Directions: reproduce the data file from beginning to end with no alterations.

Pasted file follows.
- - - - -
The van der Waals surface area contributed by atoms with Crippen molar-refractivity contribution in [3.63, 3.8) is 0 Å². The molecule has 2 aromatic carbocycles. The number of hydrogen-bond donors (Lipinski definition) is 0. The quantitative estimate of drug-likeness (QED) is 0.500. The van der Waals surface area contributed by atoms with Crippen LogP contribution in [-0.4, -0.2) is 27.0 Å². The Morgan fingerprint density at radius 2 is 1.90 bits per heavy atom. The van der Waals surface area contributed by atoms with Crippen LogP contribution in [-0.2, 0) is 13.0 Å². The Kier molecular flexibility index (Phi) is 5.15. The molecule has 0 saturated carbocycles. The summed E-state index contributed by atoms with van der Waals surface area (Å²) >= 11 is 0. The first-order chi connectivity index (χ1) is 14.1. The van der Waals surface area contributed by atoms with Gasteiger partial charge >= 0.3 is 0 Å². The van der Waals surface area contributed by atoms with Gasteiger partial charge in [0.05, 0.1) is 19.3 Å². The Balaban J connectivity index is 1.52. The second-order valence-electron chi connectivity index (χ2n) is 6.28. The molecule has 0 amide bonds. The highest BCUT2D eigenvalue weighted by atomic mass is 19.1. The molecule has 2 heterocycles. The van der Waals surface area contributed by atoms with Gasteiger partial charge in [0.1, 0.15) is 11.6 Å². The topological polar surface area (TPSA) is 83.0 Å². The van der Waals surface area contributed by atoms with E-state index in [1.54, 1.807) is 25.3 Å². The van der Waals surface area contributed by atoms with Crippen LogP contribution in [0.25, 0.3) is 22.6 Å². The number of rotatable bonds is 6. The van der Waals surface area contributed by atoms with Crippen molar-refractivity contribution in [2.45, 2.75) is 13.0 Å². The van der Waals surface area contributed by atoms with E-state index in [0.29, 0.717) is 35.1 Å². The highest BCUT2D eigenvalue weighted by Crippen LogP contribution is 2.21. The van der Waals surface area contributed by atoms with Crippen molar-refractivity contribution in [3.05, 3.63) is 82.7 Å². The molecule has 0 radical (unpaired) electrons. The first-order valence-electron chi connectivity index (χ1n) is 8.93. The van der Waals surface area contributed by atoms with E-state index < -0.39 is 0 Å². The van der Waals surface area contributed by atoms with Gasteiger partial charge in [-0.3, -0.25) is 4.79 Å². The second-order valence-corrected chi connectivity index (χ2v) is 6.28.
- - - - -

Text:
The van der Waals surface area contributed by atoms with Crippen molar-refractivity contribution in [3.63, 3.8) is 0 Å². The molecule has 2 aromatic carbocycles. The number of hydrogen-bond donors (Lipinski definition) is 0. The quantitative estimate of drug-likeness (QED) is 0.500. The van der Waals surface area contributed by atoms with Crippen LogP contribution in [-0.4, -0.2) is 27.0 Å². The Morgan fingerprint density at radius 2 is 1.90 bits per heavy atom. The van der Waals surface area contributed by atoms with Crippen LogP contribution in [-0.2, 0) is 13.0 Å². The Kier molecular flexibility index (Phi) is 5.15. The molecule has 0 saturated carbocycles. The summed E-state index contributed by atoms with van der Waals surface area (Å²) >= 11 is 0. The first-order chi connectivity index (χ1) is 14.1. The van der Waals surface area contributed by atoms with Gasteiger partial charge >= 0.3 is 0 Å². The van der Waals surface area contributed by atoms with Gasteiger partial charge in [0.05, 0.1) is 19.3 Å². The Balaban J connectivity index is 1.52. The second-order valence-electron chi connectivity index (χ2n) is 6.28. The molecule has 0 amide bonds. The highest BCUT2D eigenvalue weighted by atomic mass is 19.1. The molecule has 2 heterocycles. The van der Waals surface area contributed by atoms with Gasteiger partial charge in [0.1, 0.15) is 11.6 Å². The topological polar surface area (TPSA) is 83.0 Å². The van der Waals surface area contributed by atoms with E-state index in [1.54, 1.807) is 25.3 Å². The van der Waals surface area contributed by atoms with Crippen LogP contribution in [0.25, 0.3) is 22.6 Å². The number of rotatable bonds is 6. The van der Waals surface area contributed by atoms with Crippen molar-refractivity contribution in [2.45, 2.75) is 13.0 Å². The van der Waals surface area contributed by atoms with E-state index in [0.29, 0.717) is 35.1 Å². The highest BCUT2D eigenvalue weighted by Crippen LogP contribution is 2.21. The van der Waals surface area contributed by atoms with Crippen molar-refractivity contribution in [3.05, 3.63) is 82.7 Å². The molecule has 0 radical (unpaired) electrons. The first-order valence-electron chi connectivity index (χ1n) is 8.93. The van der Waals surface area contributed by atoms with E-state index < -0.39 is 0 Å². The van der Waals surface area contributed by atoms with Gasteiger partial charge in [-0.3, -0.25) is 4.79 Å². The second-order valence-corrected chi connectivity index (χ2v) is 6.28.